There is a lot of market attention to the mid-term elections. As a former professor in this field for more than a decade, and later a market analyst and investment manager, this is in my sweet spot. The analysis of the election shows an interesting problem in applying forecasts to markets.
There are several steps to the analysis.
Predicting the Outcome
The general expectations and polls, reflected by odds on the University of Iowa election market and Tradesports.com, suggest that the Democrats may gain control of the House, but the Republicans will retain control of the Senate. The latter is a bit complicated, since a 50-50 split leaves GOP control. Vice President Cheney can cast a deciding vote on any tie. There is also the question of how Joe Lieberman, running as an Independent, will choose his party affiliation in the Senate organization.
The markets currently predict that the Dem's will win the House and the GOP will retain Senate control. Larry J. Sabato's excellent site today predicted (subject to last-minute swings, etc.) that the Dems would win Senate control as well.
The three key Senate races are too close to call, but there is a very real chance that the Dem's will take control of both houses.
What would be the meaning of a Democratic sweep? In the election rhetoric, there are many scary projections about who would have various leadership posts and committee chairs. In reality, for the markets and the economy it makes little difference.
The history of the Bush administration has been marked by highly partisan positions where a narrow vote was enough to make law: House, Senate, and President all in agreement. There has been little in the way of bi-partisan agreement. This is about to change. Existing laws cannot be undone even if the Dems win both houses. We would see an outbreak of Presidential vetoes, with no ability to override them. Despite the rhetoric, the Dems are both unlikely (see the latest stories) and unable to end market-friendly tax decisions from the first Bush administration. These decisions will be made years from now with a new President and Congress. That is the reality.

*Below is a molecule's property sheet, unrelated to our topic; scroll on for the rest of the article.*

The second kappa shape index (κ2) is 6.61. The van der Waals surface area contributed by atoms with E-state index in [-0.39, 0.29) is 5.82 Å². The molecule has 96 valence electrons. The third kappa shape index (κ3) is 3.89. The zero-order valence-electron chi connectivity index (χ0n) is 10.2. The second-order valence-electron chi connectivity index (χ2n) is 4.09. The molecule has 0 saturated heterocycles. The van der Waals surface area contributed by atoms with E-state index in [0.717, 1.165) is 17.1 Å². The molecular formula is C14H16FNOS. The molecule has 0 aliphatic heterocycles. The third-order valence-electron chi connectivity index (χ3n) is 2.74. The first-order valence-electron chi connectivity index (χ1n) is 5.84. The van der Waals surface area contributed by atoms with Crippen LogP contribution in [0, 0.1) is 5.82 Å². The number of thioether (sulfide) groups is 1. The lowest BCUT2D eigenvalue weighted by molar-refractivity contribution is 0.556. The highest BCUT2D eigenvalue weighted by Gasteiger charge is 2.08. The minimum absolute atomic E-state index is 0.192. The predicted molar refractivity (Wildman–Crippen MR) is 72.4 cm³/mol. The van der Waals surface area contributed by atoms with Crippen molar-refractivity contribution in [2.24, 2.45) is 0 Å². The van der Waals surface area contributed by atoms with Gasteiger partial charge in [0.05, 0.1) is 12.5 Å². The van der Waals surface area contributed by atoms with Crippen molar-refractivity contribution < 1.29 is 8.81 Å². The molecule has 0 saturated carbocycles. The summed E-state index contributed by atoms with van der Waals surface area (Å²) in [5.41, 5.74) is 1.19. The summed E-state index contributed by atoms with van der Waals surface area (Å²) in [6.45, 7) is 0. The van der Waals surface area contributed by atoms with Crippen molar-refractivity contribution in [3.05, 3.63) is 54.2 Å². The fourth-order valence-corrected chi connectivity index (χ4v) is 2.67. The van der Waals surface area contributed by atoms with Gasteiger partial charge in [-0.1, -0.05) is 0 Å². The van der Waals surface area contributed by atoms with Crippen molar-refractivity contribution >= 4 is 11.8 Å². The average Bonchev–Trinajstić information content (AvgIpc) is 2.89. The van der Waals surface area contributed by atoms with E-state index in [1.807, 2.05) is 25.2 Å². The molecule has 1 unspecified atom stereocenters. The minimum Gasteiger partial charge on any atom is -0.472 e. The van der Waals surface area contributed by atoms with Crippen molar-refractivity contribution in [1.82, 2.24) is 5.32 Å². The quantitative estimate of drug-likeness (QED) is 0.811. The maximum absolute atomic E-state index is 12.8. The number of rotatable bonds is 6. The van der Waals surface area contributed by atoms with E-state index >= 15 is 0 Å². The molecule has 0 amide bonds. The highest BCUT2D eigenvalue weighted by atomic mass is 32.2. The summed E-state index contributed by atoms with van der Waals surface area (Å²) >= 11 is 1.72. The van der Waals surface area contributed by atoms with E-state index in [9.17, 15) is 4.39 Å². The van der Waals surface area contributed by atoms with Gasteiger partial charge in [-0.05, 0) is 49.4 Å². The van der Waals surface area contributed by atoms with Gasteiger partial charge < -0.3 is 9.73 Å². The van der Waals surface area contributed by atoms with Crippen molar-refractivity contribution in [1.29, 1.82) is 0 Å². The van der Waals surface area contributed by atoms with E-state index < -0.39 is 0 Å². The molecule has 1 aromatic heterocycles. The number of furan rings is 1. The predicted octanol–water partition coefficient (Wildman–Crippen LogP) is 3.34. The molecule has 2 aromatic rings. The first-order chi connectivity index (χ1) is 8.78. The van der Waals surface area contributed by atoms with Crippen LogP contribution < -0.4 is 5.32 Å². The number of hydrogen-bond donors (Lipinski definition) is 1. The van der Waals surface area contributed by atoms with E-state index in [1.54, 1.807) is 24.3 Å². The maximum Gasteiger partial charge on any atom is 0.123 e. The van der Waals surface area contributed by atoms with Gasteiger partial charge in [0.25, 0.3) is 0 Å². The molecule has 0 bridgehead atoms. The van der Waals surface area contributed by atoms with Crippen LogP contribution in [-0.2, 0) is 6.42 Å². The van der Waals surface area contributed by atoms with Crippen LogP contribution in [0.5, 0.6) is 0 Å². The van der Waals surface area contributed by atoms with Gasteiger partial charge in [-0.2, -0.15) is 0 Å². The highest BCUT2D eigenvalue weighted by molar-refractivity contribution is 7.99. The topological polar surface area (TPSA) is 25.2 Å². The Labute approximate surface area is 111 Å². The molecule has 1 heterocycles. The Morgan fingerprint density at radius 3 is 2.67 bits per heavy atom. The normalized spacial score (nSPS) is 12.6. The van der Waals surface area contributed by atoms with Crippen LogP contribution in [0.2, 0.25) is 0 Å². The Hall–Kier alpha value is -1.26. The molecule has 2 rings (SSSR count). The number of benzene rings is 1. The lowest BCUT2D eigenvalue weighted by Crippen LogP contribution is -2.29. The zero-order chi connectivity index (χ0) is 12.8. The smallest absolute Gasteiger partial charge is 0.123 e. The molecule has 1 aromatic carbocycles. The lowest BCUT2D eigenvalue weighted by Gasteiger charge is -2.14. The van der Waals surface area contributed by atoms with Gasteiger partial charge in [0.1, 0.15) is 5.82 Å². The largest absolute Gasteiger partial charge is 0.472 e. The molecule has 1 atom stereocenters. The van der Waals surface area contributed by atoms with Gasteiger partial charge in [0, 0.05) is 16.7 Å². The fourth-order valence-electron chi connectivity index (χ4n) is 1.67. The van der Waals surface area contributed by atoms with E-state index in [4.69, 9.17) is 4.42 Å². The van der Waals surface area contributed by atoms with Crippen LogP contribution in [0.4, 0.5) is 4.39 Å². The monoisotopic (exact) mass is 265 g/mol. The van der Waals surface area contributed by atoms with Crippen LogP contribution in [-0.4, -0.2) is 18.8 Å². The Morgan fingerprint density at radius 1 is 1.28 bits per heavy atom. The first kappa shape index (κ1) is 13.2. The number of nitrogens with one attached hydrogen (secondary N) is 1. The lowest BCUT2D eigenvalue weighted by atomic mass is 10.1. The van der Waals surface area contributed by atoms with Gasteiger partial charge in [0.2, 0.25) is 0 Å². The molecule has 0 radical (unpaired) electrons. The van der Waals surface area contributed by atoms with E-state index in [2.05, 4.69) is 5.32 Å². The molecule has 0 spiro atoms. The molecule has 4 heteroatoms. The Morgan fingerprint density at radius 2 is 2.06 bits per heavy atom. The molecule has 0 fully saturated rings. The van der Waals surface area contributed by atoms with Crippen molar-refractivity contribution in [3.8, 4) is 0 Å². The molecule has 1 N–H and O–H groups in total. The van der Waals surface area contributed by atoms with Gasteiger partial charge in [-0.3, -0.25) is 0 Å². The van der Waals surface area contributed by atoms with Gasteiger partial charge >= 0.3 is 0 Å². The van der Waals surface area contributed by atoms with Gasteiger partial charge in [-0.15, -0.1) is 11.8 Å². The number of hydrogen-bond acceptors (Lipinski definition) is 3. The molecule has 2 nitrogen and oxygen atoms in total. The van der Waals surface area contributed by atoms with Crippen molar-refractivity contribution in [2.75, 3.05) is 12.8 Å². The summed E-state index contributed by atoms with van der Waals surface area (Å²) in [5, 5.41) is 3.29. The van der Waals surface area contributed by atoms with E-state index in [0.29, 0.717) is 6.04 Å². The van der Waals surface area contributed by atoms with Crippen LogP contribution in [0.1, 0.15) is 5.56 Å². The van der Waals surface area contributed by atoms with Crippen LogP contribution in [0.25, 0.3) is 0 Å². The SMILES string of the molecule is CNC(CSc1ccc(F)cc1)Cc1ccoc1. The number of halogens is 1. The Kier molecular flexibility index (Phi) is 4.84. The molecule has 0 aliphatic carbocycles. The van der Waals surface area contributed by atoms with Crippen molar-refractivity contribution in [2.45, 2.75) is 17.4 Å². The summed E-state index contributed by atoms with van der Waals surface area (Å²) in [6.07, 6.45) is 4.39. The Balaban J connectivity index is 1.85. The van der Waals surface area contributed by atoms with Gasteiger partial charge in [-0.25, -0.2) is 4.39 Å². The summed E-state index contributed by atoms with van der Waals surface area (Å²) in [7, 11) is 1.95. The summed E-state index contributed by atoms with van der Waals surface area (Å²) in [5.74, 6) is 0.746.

Democrats would be able to have more influence over appointments, and a lot of control over new legislation. These are not the most significant factors for the market. The real battleground will be in 2008, when there is a Presidential election. At that point, market analysts must consider the implications for globalization, free trade, tax policy, health insurance requirements, and other similar issues.
Despite this substantive analysis, a market strategist must look to the perceptions of others. Astute observers like Scott Rothbert believe that a Democratic sweep would be a big negative for the market. Other analyses, like this one from Barry Ritholtz, show a different picture.
Briefly put, even if my analysis of the actual impact is correct, the market may find the prospect frightening. I can wish that they had all taken my courses, but that does no good! The consequence is that those who find stocks attractive at current prices must deal with a fear that might not have a sound, rational foundation.
What is "Baked In?"
The market seems ready for the Dems to win one house, but not both. Even if one agrees with my analysis of the impact of a Democratic sweep, there will probably be a knee-jerk reaction. Who knows how long it will take for market participants to see the reality of gridlock.
Like many market situations, this is one where you can be right on the facts and still wrong on the market effect. We will all be watching with interest on Tuesday night.